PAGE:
To enable the creation of the best environment conducive to the exhibition and contemplation of the works, the new project has been developed in parallel with the museum’s project, where the type of rehabilitation has been defined together with the architectural design of the rooms, their accesses, spatial relationships and routes, such as the new distribution of the collections, the showcases, the support elements, the lighting of the works and the signage.
In short, a building has been constructed (forging, enclosures and installations), within an existing building, with a new geometry. Between the two buildings (the original and the new one) a series of interstitial spaces were created, used to place the new installation rooms, showcases or other exhibition elements. The new rooms achieve the character of a new qualified container and establish a relationship of juxtaposition with the old support. The new project is based on letting the objects be the protagonists and that the pieces that are taught are not decontextualized but integrated in this new space. To achieve these objectives, the rooms have been transformed into regular spaces, new connections between areas have been opened and existing ones have been eliminated and new visual relationships have been established between the interior and exterior of the museum. Additionally, the architectural barriers have been removed and a new staircase and freight elevator have been built.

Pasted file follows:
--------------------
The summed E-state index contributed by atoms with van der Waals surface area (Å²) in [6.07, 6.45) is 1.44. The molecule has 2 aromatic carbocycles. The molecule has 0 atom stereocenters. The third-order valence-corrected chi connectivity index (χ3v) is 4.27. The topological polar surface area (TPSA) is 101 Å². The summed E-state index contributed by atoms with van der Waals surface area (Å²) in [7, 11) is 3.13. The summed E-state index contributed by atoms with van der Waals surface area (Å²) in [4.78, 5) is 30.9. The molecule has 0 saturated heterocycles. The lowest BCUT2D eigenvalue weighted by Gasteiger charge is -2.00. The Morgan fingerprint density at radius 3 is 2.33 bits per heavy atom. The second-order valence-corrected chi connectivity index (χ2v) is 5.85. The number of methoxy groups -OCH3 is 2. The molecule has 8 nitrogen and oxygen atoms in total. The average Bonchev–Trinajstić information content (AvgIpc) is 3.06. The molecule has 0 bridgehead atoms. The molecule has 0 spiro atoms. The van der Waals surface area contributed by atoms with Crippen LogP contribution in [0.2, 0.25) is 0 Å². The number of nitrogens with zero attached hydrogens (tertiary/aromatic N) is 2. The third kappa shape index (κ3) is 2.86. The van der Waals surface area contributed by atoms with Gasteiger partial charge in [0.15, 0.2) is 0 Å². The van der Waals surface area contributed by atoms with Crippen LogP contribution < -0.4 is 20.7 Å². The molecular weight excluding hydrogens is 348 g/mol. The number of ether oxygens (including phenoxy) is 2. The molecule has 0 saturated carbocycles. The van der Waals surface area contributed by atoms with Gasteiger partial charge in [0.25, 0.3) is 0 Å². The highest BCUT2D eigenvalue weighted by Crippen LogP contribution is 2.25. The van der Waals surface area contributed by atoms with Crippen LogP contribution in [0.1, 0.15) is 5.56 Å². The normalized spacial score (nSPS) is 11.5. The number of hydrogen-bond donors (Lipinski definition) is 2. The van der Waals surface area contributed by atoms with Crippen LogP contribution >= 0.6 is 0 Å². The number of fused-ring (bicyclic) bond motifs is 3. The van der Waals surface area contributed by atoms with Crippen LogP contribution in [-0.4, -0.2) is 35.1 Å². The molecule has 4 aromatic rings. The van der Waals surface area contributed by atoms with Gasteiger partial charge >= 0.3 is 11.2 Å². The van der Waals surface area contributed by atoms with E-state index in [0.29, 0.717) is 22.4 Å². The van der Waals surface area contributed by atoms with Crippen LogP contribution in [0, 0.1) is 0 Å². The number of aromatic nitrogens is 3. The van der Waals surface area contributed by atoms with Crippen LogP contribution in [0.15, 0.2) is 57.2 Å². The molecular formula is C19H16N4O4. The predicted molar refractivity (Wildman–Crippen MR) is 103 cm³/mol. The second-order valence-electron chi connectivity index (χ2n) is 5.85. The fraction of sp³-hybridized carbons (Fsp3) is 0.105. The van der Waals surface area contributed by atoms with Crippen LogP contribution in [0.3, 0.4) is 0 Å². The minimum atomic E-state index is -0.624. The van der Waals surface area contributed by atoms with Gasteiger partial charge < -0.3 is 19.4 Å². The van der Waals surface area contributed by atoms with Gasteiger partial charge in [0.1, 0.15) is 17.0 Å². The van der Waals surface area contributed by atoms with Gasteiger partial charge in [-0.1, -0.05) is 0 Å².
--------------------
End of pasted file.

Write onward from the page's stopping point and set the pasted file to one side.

The museum project determines the architectural rehabilitation, as well as the new distribution of the collections in the exhibition space, in addition to the showcases, special supports, lighting and signage. The main characteristic of the new museography is the creation of an optimal environment for the exhibition and contemplation of the pieces.
To achieve this goal, the rooms will be transformed into spaces of regular shape and dimensions, and new connections between areas will be opened and existing ones will be eliminated. This new distribution has resulted in a larger and visually cleaner exhibition space and the possibility of a more coherent route through the rooms.